The chatter echoed down the hall from where a dozen ladies sat clustered around a large table, knitting and crocheting. This was no ordinary sewing circle. The group, dubbed “St. Damien’s Helpers,” crafts bandages for victims of Hansen’s disease, better known as leprosy.
The women, who belong to St. Joan of Arc Parish, began meeting last February after Margaret Hooks heard a homily on Jesus curing 10 lepers. Not long after that, a friend of Hooks showed her the bandages she was making for leprosy sufferers.
“She had pictures of them,” Hooks said. “It would break your heart.” The woman told Hooks that the bandages were shipped to Washington State and from there, to developing countries where leprosy is still common and disposable bandages are not used. The advantage of the handmade bandages is that they can be laundered, sterilized and reused.
“I went home and I prayed and I said, ‘Lord, if this is what You want me to do, then give me a sign.’” Hooks, who is a third order Dominican, received a sign shortly thereafter when a complete stranger approached her and related that her mother had died from leprosy.
Since she was new to the parish, Hooks wasn’t sure who would help her with the undertaking. “You’ll have to bring the people, Jesus,” she prayed, “because I don’t know them.”
Hooks’ prayers were answered. During the busy winter months, the group mushroomed to 50 members, especially after Fr. Don Kline, pastor of St. Joan of Arc, preached about St. Damien, “Apostle to the Lepers” at weekday and Sunday Masses.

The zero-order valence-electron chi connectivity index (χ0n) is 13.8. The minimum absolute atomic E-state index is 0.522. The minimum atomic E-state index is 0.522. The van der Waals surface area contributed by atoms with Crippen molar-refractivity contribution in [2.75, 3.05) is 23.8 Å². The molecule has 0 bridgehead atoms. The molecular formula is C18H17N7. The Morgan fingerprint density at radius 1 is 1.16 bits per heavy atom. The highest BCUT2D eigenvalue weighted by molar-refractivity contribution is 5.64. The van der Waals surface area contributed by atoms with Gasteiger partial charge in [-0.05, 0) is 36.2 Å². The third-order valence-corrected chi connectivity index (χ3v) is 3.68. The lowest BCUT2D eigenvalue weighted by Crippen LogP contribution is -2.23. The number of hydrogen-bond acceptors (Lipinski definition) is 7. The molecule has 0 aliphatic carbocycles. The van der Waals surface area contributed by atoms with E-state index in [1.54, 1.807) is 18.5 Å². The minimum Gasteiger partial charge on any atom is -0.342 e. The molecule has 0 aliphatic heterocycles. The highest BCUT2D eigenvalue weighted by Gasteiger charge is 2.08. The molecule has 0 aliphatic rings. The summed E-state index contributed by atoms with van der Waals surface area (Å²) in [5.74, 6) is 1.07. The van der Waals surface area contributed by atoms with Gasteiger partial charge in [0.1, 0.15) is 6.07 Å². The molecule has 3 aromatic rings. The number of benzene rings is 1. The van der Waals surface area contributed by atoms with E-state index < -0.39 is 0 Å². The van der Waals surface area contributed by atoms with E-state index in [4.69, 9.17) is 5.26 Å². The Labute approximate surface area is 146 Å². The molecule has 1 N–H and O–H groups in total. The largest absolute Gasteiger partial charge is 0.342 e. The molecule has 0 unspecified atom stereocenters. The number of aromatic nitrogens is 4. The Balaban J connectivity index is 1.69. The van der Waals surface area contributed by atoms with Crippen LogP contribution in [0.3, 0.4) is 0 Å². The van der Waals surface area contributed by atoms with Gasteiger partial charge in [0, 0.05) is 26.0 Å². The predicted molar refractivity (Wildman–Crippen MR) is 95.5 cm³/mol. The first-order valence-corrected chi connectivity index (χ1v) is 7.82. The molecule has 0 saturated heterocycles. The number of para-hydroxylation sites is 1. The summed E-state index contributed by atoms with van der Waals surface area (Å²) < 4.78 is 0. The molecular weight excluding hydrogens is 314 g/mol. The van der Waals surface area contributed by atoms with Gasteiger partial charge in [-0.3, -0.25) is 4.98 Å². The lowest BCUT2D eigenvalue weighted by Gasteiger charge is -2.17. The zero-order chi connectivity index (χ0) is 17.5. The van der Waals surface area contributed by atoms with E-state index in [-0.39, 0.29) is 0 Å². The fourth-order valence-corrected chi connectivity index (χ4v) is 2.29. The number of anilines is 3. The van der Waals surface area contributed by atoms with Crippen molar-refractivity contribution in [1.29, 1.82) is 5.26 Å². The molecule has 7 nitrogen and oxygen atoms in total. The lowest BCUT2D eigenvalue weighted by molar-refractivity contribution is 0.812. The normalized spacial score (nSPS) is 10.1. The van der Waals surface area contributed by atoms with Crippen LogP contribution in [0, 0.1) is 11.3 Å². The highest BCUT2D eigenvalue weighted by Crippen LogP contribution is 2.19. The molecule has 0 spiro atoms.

Deb Jones, who manages stewardship and the gift shop at the parish, has been working alongside the group as well.
“The crotchet and knitting helps with durability,” Jones said. “The bandages can be used over and over again. Some of these people are walking on stumps.”
So far, St. Damien’s Helpers have knitted or crocheted 100 bandages. It’s painstaking, monotonous work. The needles are tiny, the yarn colorless. Bandages have to be 48 inches long and four inches wide. After a while, the women admit their hands begin to cramp.
Sharon Brooks, a retired R.N., sat with her daughter working on her custom-made bandage. “I have arthritis in my hands, so I have to go slow,” Brooks said as she carefully worked the yarn.
The group is planning a boutique in November to raise money to buy more supplies. Pointing to the dwindling pile of white yarn, Hooks noted, “Once this is gone, it’s gone.”
St. Damien of Molokai was a Dutch priest who was canonized by Benedict XVI in 2009. His feast day is May 10, the day he stepped foot on the island of Molokai in Hawaii, to care for the lepers who had been quarantined there. He eventually contracted the disease himself and has been termed a “martyr of charity” for his selfless dedication in caring for lepers.
Leprosy is a treatable disease, but in many developing countries, sufferers do not have access to medicine.